- Combination One: Let's keep it simple for our first combination. Start with a left jab followed by a right kick. For this combo, I use and teach a right roundhouse kick aimed at mid-thigh level. This is known more accurately as a leg kick or tree-chopper, but you can use any kick that you feel comfortable with (some students have used push-kicks, and others even use knees). The key is to keep the sequence quick. Shoot out a left jab, bring it back fast, and immediately go to your right (roundhouse, if desired) kick. Do this for a minute straight, without switching sides, and without breaking your quick rhythm.
- Combination Two: Combination two is a little more complicated. This will be a left jab, then a right cross (this means your right shoulder is further back and your right hand crosses your body to reach your opponent), followed by a left kick. For this combo, I use and teach an inside leg kick. This kick aims diagonally for an opponent's inner thigh—so your left foot will kick across between an opponent's legs to connect with his or her left inner thigh. This kick will target the inner quadriceps and adductor muscles, so it's a great training tool—but if you're working with a partner, be careful! This kick, if misplaced, could seriously ruin his or her day. If you’re using such a kick and have a partner, be careful: this is the kick that can end up a little too high and ruin his/her session. Keep this combo going for a minute, again working fast and consistent in the tempo.
- Combination Three: Ready for the third combo? Here we go: left jab, right cross, left hook, all followed by a right kick. A hook is a punch that looks a lot like you’re trying to give someone a hug one-handed. Keep your palm facing yourself with your hand at face level and your elbow slightly down, and rotate your body (not your shoulders) to land the punch.
- Combination Four: Combo four is the most complex, but you've practiced all these punches in the last combinations. This is a powerful left jab, a right cross, a left hook, another right cross, and a left leg kick.
Put together, your shadow box/bag/partner routine looks like this: after your warm-up, you'll do one-minute rounds of each of the four combinations, followed by a fifth minute in which you do a mixture of the combinations in any way you'd like. You should take a 30-second to one-minute recovery between rounds. Doesn't seem hard enough? Here are some ideas for adding difficulty.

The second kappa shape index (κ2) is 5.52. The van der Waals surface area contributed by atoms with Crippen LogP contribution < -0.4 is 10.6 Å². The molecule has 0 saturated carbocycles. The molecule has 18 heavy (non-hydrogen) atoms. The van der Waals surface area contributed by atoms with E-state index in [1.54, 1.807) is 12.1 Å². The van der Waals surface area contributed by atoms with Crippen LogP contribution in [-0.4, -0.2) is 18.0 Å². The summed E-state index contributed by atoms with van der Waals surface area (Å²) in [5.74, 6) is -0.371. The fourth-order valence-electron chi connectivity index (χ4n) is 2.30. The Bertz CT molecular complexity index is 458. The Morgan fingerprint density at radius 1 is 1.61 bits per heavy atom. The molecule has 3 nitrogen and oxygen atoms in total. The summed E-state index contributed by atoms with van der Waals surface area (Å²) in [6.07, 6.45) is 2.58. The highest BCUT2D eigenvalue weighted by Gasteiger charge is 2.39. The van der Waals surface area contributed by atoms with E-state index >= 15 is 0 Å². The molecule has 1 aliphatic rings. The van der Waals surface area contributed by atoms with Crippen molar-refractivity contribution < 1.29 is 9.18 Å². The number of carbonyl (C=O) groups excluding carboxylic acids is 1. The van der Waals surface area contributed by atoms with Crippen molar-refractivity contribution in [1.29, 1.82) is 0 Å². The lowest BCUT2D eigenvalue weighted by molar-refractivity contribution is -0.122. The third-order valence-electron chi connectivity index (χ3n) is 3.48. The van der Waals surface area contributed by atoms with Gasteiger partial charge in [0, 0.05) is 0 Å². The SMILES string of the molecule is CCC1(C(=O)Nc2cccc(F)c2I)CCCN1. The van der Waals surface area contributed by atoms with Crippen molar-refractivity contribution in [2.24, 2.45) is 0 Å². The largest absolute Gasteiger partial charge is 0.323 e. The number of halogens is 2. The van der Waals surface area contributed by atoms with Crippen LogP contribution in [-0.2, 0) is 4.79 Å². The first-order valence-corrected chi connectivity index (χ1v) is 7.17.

Sprawls make a great contribution to this workout. A sprawl is much like a burpee. Bend down and place your hands on the ground in front of you. Next, lower your body weight while simultaneously popping your legs out behind you spread-eagle. For the sake of your lower back, keep enough control of your movement that you can keep your posture the same as if you were in plank formation: that is, keep your back flat and hips level. Add a sprawl to your routine after each run through of a combination (so: punch, kick, sprawl), or you can a set of them to finish out a round for the last 20 seconds or so of your minute.
Another option to get greater difficulty (especially as you adapt to this program) is to add a right cross and a left hook after each leg kick. For example, combo three: left jab, right cross, left hook, right kick—then bring your leg back to start or set position, plant, and then throw another right cross followed by a left hook. This will take a little rhythm, so imagine that after your kick connects, your opponent starts to charge forward. You time him to run into the last cross/hook combo.
Wrap It Up
Be sure to stretch each and every muscle—shoulders, back, legs—to make sure that you’re not overly sore from your work. I usually try and finish this routine with some light fat-burning cardio in the 60 to 65th percentile of my VO2 maximum heart rate range if time permits. Have fun with this one and take a look at the Paradise Warrior Retreat. Remember everyone can teach you something as long as you keep an open mind.
Special thanks to Shawn Thompkins, Kru Mark Dellagrotte, Professor Ricardo Liborio, and of course, Yoram Gazit.
About James Parker: James Parker is a certified personal trainer, mixed martial artist, mma conditioning coach, and freelance writer in Los Angeles, California.